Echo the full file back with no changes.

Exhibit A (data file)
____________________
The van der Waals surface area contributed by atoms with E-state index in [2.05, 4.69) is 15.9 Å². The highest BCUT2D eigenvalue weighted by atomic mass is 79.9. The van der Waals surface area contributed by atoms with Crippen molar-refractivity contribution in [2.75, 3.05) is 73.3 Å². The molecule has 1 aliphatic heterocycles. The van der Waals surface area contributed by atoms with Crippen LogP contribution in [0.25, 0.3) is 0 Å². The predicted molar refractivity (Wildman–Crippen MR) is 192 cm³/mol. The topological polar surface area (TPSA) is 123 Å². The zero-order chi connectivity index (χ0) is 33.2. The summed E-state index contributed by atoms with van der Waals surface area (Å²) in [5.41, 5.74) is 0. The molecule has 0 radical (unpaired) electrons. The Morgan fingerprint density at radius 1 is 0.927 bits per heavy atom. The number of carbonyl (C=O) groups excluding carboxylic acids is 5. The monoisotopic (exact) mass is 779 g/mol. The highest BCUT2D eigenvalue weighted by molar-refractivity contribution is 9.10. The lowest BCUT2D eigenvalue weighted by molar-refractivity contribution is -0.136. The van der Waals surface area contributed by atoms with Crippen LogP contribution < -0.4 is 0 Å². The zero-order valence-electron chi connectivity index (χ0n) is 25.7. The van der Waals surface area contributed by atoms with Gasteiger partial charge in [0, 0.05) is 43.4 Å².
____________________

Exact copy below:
The van der Waals surface area contributed by atoms with E-state index in [2.05, 4.69) is 15.9 Å². The highest BCUT2D eigenvalue weighted by atomic mass is 79.9. The van der Waals surface area contributed by atoms with Crippen molar-refractivity contribution in [2.75, 3.05) is 73.3 Å². The molecule has 1 aliphatic heterocycles. The van der Waals surface area contributed by atoms with Crippen LogP contribution in [0.25, 0.3) is 0 Å². The predicted molar refractivity (Wildman–Crippen MR) is 192 cm³/mol. The topological polar surface area (TPSA) is 123 Å². The zero-order chi connectivity index (χ0) is 33.2. The summed E-state index contributed by atoms with van der Waals surface area (Å²) in [5.41, 5.74) is 0. The molecule has 0 radical (unpaired) electrons. The Morgan fingerprint density at radius 1 is 0.927 bits per heavy atom. The number of carbonyl (C=O) groups excluding carboxylic acids is 5. The monoisotopic (exact) mass is 779 g/mol. The highest BCUT2D eigenvalue weighted by molar-refractivity contribution is 9.10. The lowest BCUT2D eigenvalue weighted by molar-refractivity contribution is -0.136. The van der Waals surface area contributed by atoms with Crippen LogP contribution < -0.4 is 0 Å². The zero-order valence-electron chi connectivity index (χ0n) is 25.7. The van der Waals surface area contributed by atoms with Gasteiger partial charge in [0, 0.05) is 43.4 Å².